Now that ESPN has released some of their early rankings for the 2014 season, we can begin to take a look at which players are overrated or underrated going in to draft season. This will tell you where you can find value, and where you should just back away slowly. Today, my focus will be on the catchers, and more specifically those catchers I find to be overvalued by the expert community for the 2014 season.
Steamer Projection: 635 PA, .304/.383/.490, 21 HR, 90 RBI, 81 R, 2 SB ESPN Rank: 40 (4th round) Where I'd Rank Him: 55-60 (6th round) The question isn't whether or not Buster Posey is the best catcher in the majors going into 2014 - he is (although long time RotoBaller Ryan Rufe might quibble with that in his 2014 Catcher Rankings) . Posey's got the youth, pedigree, history and projections to make him the clear #1 in the catching market in my opinion. The question, rather, is whether can you justify burning a fourth-round pick on him. To put what a fourth-round pick means into perspective, Shin-Soo Choo is going late in the fourth round. David Price is going late in the fourth round, as is Chris Sale. A couple of picks after Posey, David Ortiz will go off the board. That is the opportunity cost of a late-fourth-round pick on Buster Posey, and it's a steep one. What this all means is that if you draft Posey, you essentially need him to put up that exact Steamer projection line in order to break even. He can't slump-- he can't have a bad month, and he definitely can't get injured. I'm always nervous about drafting a guy with as little wiggle room as that. Catching is an incredibly demanding position, and it can wear a player down over time. We saw that last year with Posey, who batted .325/.395 /.536 in the first half, but an anemic .244/.333/.310 in the second half, with his line drive rate dropping by an incredible 7%. None of this analysis even addresses the questions of injury and the lineup surrounding him. Aside from the horrific leg injury he suffered in 2011, Posey's been relatively healthy through his short career, but projecting health for a catcher is dangerous business, especially one who's had a pretty significant injury just recently. Likewise, projecting a 90-RBI, 81-R season for Posey seems a bit excessive to me, especially considering that he'll be hitting in a lineup that features a lot of question marks. If Pagan gets hurt again and Marco Scutaro, age 38, begins to show his age, 90 RBI won't be happening. If Hunter Pence regresses after a career season and Michael Morse fails to hit for power in SF's ballpark, Posey might well fail to score 81 runs. There are just too many questions surrounding Posey for me to take him that high in a draft. The talent is certainly there, but talent alone won't win you a fantasy championship.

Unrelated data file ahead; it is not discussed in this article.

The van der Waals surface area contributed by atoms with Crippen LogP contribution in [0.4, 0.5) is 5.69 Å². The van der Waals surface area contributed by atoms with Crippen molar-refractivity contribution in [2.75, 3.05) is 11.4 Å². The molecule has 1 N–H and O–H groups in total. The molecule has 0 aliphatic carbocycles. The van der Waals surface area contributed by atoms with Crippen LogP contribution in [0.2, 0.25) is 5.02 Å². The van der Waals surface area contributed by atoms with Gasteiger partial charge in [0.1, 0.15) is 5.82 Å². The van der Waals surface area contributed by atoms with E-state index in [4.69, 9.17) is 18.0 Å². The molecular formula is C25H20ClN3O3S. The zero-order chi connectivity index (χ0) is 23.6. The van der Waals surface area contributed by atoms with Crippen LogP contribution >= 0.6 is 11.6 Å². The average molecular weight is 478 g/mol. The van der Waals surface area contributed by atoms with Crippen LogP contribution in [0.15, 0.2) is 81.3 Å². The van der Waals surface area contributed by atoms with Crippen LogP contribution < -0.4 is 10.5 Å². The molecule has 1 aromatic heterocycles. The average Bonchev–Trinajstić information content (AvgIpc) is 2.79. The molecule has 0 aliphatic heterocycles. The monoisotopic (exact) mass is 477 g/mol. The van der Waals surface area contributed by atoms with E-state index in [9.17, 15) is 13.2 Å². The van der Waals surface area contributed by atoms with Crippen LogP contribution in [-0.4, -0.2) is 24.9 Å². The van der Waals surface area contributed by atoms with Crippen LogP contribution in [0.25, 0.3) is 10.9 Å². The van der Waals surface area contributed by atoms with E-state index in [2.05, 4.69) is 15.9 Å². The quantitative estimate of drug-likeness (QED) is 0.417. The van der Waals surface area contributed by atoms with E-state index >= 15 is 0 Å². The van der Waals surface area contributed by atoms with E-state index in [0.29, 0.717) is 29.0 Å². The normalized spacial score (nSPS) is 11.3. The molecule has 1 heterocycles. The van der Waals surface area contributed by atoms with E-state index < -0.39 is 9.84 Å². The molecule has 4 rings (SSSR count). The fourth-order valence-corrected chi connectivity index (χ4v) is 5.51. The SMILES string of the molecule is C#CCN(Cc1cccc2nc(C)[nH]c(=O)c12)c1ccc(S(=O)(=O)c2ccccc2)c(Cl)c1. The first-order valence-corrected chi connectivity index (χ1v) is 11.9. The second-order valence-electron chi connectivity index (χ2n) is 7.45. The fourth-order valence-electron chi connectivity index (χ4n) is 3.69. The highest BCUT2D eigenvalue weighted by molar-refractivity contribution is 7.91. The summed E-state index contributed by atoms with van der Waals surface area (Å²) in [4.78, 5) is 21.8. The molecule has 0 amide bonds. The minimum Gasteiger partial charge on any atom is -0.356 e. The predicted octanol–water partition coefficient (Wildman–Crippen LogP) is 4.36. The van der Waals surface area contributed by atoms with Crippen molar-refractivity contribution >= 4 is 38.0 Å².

Steamer Projection: 449 PA, .293/.346/.439, 11 HR, 54 RBI, 49 R, 4 SB ESPN Rank: 50 (5th round) Where I'd Rank Him: 65-70 (7th round) Much of what I said about Posey also holds true for Yadier Molina. As with Posey, he's an immensely talented player, and he even has a clear advantage in the quality of the lineup surrounding him, a fact which will buttress his RBI and R numbers. That said, he's also four years older than Posey, has less power and a much more extensive injury history. In each of the last four seasons, Molina has played fewer than 140 games, and at age 31, I expect that number to decline, not improve. I'd feel much better about my draft if I walked away with Brian McCann in the 12th round and Josh Donaldson, David Ortiz or Madison Bumgarner in the fifth, rather than putting all my chips in with Yadier Molina.
Steamer Projection: 516 PA, .249/.319/.425, 18 HR, 64 RBI, 59 R, 2 SB ESPN Rank: 140 (15th round) Where I'd Rank Him: 231-250 (24th-25th rounds) Every season, someone drafts Matt Wieters hoping that this will be the season he breaks out, and every year he disappoints. We've seen four full seasons from him now, we've seen his age-26 and age-27 seasons-- the supposed peak years-- and we've seen a lot of plate appearances. Here's what we haven't seen: a good player. He's got power, having hit at least 20 home runs in each of the last three seasons, but he also offers nothing in batting average, and that's just in the seasons he doesn't actively hurt you. I don't like his chances to do overperform with his counting stats either, and on that point, Steamer seems to agree with me. If you're going to take a bottom-tier catcher, there's no reason to waste a 15th-round pick on him. If you play in a standard league, I'm willing to bet Jason Castro (Steamer: 601 PA, .250/.332/.413, 17 HR, 69 RBI, 68 R, 3 SB) will still be there in the 20th, as will Miguel Montero (Steamer: 600 PA, .257/.345/.409, 16 HR, 71 RBI, 66 R, 1 SB) in the 24th. Given the difference in cost, I'd be hapy with either over Wieters at this point in his career.